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On the north was another range with cells, the same as the above, but the whole only half the length. On the west was another line of the cells, pierced at the fourth or fifth by an arcade going clear through the whole, like the one in the east front; then a round, rather tall building; then another arcade, and the rest cells like the others. This range crosses the whole court not quite in the center, thus making two courts, one to the back at the west, the other on the east, surrounded by four ranges as described. The last of these ranges however, to the south, is quite different. This consists of two sections, arched along the front like the rest, the front being a corridor of very thick pillars topped by very beautifully worked single stones. In the middle is a wall against which comes the arch of the two rooms, with two passageways from one to the other; the whole is thus enclosed above and serves as a retreat.

About two good stone-throws distant from this edifice is another very high and beautiful court, containing three finely ornamented pyramids, on top of them chapels, arched in the fashion they were used to employ. Quite a distance away was a pyramid, so large and beautiful that even after it had been used to build a large part of the city they founded around it, I cannot say that it shows any signs of coming to an end.

The first of the above structures, with the four ranges, was given to us by the admiral Montejo, all covered with heavy trees; we cleared it, and there built us a proper monastery all of stone, and a fine church which we called after the Mother of God. There was so much stone that after leaving the southern range, and part of the others, we gave much stone to the Spaniards for their houses, particularly for their doors and windows; such was the abundance.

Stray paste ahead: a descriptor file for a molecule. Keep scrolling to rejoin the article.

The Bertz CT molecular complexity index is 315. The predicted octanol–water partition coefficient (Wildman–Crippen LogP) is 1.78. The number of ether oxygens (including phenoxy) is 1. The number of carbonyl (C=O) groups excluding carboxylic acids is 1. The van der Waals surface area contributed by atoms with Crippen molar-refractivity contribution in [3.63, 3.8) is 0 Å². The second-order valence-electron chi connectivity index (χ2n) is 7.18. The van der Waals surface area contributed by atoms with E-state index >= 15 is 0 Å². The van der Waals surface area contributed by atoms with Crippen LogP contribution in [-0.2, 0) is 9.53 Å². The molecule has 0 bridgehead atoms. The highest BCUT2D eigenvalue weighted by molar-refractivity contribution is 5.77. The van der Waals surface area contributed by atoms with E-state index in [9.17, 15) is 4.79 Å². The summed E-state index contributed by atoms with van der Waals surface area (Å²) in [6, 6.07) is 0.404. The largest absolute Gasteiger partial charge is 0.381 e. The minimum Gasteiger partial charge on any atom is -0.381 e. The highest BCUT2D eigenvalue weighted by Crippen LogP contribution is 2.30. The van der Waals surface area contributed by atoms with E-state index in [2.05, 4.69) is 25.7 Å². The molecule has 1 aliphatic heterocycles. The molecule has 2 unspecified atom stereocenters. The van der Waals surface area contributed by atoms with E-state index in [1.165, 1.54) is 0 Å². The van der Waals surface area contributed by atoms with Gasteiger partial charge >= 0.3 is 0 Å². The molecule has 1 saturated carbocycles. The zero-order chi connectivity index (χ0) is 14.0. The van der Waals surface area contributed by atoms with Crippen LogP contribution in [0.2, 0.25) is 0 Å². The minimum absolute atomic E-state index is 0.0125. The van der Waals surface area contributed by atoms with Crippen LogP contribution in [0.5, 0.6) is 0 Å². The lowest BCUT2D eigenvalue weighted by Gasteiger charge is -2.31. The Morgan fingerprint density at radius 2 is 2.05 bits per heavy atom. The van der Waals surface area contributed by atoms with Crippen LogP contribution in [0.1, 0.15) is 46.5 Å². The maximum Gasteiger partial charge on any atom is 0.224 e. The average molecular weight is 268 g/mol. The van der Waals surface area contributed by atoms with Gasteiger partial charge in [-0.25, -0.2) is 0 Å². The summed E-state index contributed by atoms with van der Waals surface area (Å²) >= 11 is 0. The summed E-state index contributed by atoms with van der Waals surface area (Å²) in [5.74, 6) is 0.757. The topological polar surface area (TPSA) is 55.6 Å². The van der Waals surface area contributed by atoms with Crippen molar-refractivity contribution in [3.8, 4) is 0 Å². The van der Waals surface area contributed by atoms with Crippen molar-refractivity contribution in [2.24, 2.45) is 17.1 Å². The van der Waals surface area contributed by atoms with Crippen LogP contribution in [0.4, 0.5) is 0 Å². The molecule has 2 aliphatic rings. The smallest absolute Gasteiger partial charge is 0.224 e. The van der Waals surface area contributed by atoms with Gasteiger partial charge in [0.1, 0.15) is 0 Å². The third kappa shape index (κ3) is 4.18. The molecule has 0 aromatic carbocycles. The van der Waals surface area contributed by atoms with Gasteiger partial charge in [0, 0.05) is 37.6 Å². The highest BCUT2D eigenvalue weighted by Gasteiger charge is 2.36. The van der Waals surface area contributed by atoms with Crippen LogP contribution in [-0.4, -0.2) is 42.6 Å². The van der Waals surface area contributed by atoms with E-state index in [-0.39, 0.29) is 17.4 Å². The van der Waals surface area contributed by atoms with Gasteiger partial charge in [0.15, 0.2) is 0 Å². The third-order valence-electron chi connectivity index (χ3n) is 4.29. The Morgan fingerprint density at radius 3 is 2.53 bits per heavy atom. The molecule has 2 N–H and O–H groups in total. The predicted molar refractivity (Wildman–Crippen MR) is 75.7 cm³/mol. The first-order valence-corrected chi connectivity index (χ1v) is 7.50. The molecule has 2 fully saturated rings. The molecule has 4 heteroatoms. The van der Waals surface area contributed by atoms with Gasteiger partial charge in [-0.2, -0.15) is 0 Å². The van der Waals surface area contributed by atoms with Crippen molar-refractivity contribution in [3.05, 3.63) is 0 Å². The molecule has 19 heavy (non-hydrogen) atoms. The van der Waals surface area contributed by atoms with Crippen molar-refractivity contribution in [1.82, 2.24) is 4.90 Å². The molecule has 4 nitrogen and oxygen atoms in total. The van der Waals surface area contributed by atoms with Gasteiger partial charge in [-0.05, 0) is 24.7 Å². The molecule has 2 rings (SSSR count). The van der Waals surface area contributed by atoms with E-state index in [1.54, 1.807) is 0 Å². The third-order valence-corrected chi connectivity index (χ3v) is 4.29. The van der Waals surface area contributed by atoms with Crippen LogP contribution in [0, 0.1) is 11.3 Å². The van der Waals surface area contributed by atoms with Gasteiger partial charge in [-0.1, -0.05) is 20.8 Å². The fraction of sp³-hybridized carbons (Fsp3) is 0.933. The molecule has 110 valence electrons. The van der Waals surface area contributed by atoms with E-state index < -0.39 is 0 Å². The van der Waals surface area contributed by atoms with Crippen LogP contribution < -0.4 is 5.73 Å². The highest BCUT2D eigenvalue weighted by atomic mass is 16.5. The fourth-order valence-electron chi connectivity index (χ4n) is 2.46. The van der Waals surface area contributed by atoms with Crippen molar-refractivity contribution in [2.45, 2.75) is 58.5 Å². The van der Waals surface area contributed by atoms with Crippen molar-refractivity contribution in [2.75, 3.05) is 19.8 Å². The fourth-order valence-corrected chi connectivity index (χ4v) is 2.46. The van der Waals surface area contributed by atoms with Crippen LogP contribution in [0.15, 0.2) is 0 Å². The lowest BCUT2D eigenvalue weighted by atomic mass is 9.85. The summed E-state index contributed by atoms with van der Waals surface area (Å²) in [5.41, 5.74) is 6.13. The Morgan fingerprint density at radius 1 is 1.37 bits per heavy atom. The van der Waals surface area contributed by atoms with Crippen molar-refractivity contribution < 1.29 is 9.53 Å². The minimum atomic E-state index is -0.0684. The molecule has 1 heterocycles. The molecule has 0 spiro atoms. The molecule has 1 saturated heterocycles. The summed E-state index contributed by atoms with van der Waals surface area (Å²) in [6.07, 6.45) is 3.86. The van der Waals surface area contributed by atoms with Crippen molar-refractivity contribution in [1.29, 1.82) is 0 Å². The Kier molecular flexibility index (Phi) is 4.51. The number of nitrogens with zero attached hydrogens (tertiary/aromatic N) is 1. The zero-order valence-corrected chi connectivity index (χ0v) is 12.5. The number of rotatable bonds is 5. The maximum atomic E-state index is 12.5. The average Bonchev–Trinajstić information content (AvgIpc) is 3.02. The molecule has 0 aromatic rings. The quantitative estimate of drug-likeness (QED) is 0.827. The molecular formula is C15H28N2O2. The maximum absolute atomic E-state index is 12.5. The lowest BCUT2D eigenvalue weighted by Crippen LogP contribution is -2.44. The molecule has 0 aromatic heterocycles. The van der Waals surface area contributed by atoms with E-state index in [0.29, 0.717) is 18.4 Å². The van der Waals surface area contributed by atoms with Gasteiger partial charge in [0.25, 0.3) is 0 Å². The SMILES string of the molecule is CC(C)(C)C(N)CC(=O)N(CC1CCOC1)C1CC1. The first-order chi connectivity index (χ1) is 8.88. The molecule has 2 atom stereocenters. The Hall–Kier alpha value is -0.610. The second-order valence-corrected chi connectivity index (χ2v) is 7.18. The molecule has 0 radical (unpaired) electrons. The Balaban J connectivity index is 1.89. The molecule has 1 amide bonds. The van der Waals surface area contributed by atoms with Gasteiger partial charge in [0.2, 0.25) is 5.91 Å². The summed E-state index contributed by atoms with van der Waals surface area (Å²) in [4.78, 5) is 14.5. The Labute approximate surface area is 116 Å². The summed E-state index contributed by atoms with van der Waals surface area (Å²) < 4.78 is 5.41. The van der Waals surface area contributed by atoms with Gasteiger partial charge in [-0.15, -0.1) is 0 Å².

The buildings at Tikoch are not so many nor so sumptuous as many of these others, although they were good and noteworthy; I only mention them here on account of the great population there must have been, as I have before had to relate; thus I leave this here. These buildings are three leagues from Izamal toward the east, and seven leagues from Chichén Itzá.


Chichén Itzá *, then, is a fine site, ten leagues from Izamal and eleven from Valladolid. Here as the old men of the Indians say, there reigned three lords, brothers who (as they recall to have been told them by their ancestors) came from the land to the west, and gathered in these places a great settlement or communities and people whom they ruled for some years in great peace, and with justice. They greatly honored their god, and thus erected many magnificent buildings; especially one, the greatest, whose design I shall give here as I sketched it by standing on it, the better to explain it.

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They say that these lords lived as celibates and with great propriety, being highly esteemed and obeyed by all while they so lived. In the course of time one of them failed, so that he died; although the Indians say that he went away by the port of Bacalar, out of the country. However that was, his absence resulted in such a lowering among those who ruled after him that partisan dissensions entered the realm; they lived dissolutely and without restraint, to such a degree that the people came to hate them so greatly that they killed them, overthrew the régime, and abandoned the site. The buildings and the sites, both beautiful, and only ten leagues from the sea, with fertile fields and districts all about, were deserted. The following is the plan of the principal edifice: